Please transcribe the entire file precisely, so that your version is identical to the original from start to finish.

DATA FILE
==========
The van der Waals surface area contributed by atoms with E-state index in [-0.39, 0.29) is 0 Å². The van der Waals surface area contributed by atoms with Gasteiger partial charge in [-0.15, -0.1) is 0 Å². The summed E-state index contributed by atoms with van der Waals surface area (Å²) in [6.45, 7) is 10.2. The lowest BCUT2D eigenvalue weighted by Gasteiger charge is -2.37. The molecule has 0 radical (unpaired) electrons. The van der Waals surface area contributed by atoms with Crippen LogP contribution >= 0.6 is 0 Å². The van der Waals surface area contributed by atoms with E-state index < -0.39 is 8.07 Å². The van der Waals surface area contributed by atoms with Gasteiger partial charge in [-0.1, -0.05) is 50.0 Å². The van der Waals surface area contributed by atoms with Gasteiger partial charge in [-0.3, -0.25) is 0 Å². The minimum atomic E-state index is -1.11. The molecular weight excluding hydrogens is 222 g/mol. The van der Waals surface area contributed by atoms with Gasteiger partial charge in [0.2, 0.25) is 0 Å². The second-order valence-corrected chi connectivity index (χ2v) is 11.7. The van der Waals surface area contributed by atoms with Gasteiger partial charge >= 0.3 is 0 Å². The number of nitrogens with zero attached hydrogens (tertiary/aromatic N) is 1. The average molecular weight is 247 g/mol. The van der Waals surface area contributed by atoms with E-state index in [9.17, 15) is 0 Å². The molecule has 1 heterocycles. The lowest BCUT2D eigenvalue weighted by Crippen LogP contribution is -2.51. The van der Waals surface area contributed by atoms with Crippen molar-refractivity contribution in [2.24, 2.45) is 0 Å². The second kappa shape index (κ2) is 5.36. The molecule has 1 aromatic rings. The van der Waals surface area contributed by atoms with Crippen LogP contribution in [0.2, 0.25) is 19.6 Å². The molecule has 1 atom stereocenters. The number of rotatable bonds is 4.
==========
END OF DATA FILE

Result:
The van der Waals surface area contributed by atoms with E-state index in [-0.39, 0.29) is 0 Å². The van der Waals surface area contributed by atoms with Gasteiger partial charge in [-0.15, -0.1) is 0 Å². The summed E-state index contributed by atoms with van der Waals surface area (Å²) in [6.45, 7) is 10.2. The lowest BCUT2D eigenvalue weighted by Gasteiger charge is -2.37. The molecule has 0 radical (unpaired) electrons. The van der Waals surface area contributed by atoms with Crippen LogP contribution >= 0.6 is 0 Å². The van der Waals surface area contributed by atoms with E-state index < -0.39 is 8.07 Å². The van der Waals surface area contributed by atoms with Gasteiger partial charge in [-0.1, -0.05) is 50.0 Å². The van der Waals surface area contributed by atoms with Gasteiger partial charge in [-0.3, -0.25) is 0 Å². The minimum atomic E-state index is -1.11. The molecular weight excluding hydrogens is 222 g/mol. The van der Waals surface area contributed by atoms with Gasteiger partial charge in [0.2, 0.25) is 0 Å². The second-order valence-corrected chi connectivity index (χ2v) is 11.7. The van der Waals surface area contributed by atoms with Gasteiger partial charge >= 0.3 is 0 Å². The number of nitrogens with zero attached hydrogens (tertiary/aromatic N) is 1. The average molecular weight is 247 g/mol. The van der Waals surface area contributed by atoms with E-state index in [9.17, 15) is 0 Å². The molecule has 1 heterocycles. The lowest BCUT2D eigenvalue weighted by Crippen LogP contribution is -2.51. The van der Waals surface area contributed by atoms with Crippen molar-refractivity contribution in [2.24, 2.45) is 0 Å². The second kappa shape index (κ2) is 5.36. The molecule has 1 aromatic rings. The van der Waals surface area contributed by atoms with Crippen LogP contribution in [0.2, 0.25) is 19.6 Å². The molecule has 1 atom stereocenters. The number of rotatable bonds is 4.